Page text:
1. Space Station Air Leak after micrometeorite hit

The International Space Station (ISS) sprung a leak yesterday, a problem, which on Earth, would require an emergency call to your local plumber. That strategy is obviously not going to work in space. The air leak was caused by a micrometeorite. How big is a micrometeorite? They are measured up to 2mm at their largest size. How can something so small punch a hole in a spacecraft? The average velocity of this space dust relative to the space station is 36,000 kph (22,500 mph). The size of the dust usually just sandblasts the space station or any spacecraft, but on this occasion, one seemed to have got through and caused the air leak.

The leak was in one of the Soyuz spacecraft and the crew was able to scramble a repair mission and successfully sealed the hole. In addition, the damage to the Soyuz was in such a location as not to compromise its use when it ferries crew members back to Earth. It’s worth adding that even in space duct tape can come in handy for a quick fix before more serious repair work was carried out.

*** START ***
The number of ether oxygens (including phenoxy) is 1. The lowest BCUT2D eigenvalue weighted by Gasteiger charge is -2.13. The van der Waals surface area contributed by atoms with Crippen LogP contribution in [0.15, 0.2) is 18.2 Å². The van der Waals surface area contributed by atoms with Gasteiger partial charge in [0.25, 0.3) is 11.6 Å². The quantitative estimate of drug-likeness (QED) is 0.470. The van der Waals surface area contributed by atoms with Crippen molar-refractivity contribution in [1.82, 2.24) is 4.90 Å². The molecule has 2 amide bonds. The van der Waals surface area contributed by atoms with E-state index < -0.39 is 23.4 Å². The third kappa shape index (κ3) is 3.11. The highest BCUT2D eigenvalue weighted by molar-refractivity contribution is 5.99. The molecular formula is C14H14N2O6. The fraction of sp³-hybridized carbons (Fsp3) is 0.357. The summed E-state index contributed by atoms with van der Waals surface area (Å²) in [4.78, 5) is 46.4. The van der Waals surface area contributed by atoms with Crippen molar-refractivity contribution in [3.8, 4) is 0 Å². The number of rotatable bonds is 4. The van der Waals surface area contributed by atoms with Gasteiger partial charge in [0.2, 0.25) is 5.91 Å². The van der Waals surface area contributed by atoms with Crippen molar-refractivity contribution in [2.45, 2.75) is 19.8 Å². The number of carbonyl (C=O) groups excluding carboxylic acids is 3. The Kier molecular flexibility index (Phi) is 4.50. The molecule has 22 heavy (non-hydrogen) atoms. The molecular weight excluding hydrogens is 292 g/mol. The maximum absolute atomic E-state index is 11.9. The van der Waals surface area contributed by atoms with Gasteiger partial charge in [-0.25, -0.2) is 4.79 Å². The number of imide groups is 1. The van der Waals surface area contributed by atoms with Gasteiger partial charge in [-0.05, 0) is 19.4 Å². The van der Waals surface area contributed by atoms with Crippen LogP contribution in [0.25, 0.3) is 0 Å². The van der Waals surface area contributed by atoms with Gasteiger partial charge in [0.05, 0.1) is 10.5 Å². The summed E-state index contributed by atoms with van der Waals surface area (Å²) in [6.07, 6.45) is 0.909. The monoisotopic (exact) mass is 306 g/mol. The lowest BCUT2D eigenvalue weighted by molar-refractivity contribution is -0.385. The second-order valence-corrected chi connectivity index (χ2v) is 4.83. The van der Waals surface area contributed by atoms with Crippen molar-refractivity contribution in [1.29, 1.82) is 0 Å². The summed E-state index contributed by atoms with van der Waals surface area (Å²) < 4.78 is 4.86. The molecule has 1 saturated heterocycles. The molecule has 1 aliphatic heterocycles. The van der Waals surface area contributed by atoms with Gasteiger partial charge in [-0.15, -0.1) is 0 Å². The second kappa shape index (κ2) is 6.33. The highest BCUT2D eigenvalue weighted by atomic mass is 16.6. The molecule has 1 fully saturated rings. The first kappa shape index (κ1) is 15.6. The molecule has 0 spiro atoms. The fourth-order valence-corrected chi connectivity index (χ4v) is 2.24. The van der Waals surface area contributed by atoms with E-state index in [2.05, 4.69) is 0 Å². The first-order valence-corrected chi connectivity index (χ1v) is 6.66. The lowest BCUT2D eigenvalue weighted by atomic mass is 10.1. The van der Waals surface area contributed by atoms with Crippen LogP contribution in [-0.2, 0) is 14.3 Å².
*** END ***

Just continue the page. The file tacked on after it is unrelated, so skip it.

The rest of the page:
2. The Galileo GPS system for Britain or…?

The UK’s Brexit may bring about a couple of problems not foreseen when the decision was made by voters and the government to pull out of the EEC. Britain might not be given access to the encrypted military parts of the Galileo GPS System launched by the EU.

Who can live without GPS these days? GPS is in almost every phone and in many newer vehicles. It allows us to navigate everything from giant freighters on the ocean to walking around a strange city with a simple tap of a screen or a voice command. We rely on it for driving, flying, surveying, land management, agriculture, stock-taking, deliveries, traffic monitoring, mobile phones, and even keeping track of the family dog. It has become so much a part of our lives that the loss of it wouldn’t just be inconvenient, it would soon grow to be catastrophic.

Everybody used to rely on the US system of global positioning and if America wanted to remove any part of it or downgrade the system and stop the information falling into the wrong hands, it could do so. So many smaller countries have developed their own systems or at least a back-up. Should the UK be denied use they will have to develop their own system.